Clearly there was pain and a deep sense of frustration.The army, more than anything, was an escape. He could lose himself in the experience of serving the country as a soldier and try and forget the trauma of England. MS Dhoni, one of the best runners between wickets, was run-out in what turned out to be his last international innings. “As I was walking out of the ground I couldn’t help but think that this was how it all started. I was run out in my very first innings and here I was out run out in what could well be my last," he said.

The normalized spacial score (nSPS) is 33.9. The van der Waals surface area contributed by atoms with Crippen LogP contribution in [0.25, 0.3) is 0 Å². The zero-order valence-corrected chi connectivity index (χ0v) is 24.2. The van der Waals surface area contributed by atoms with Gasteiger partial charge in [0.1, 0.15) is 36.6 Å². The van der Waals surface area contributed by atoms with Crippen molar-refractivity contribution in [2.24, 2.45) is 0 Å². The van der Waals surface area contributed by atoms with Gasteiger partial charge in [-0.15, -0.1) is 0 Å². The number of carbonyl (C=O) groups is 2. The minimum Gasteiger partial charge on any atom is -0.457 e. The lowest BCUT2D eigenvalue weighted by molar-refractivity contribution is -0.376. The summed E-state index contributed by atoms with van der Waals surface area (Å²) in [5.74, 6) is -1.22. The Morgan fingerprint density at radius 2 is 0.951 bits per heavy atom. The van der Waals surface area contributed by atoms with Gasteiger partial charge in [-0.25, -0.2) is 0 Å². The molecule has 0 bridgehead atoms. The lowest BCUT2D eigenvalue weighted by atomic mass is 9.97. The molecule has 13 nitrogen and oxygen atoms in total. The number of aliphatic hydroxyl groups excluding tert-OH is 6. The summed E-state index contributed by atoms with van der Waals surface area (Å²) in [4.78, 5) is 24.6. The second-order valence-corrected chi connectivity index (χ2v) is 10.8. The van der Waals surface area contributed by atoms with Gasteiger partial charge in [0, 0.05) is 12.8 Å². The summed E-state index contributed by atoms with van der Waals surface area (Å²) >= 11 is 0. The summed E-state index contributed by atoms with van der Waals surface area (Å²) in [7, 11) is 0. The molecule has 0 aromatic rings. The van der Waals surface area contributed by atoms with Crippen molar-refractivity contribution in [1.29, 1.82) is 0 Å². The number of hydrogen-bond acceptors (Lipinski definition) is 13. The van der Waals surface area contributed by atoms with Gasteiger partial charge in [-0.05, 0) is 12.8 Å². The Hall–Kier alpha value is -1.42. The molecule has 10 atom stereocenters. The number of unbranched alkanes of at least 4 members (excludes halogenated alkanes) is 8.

The cat was out of the bag. I had to ask him what the world wanted to know: was he going to retire from international cricket? “So have you made up your mind?" I said and waited for an answer. He paused for a second before saying, “I will start practicing in January and see if my body holds up. Will do it for a month and more and then decide on what to do." Not once did he say that he’d retire, nor did he say he was confident of making a comeback. He was intent on staying in the moment and see how things panned out. Yet again he was trying to take things to the final over and then take a call. And in fact, he did start practice exactly as he had said, on 14 January 2020. He had ordered new exercise gear at home and started net sessions, which would get him ready for the IPL, which was originally supposed to begin on 29 March. That was the plan. A good IPL could give him one more chance at the T-20 world cup and while it was improbable, it wasn’t impossible. With Dhoni impossible is nothing.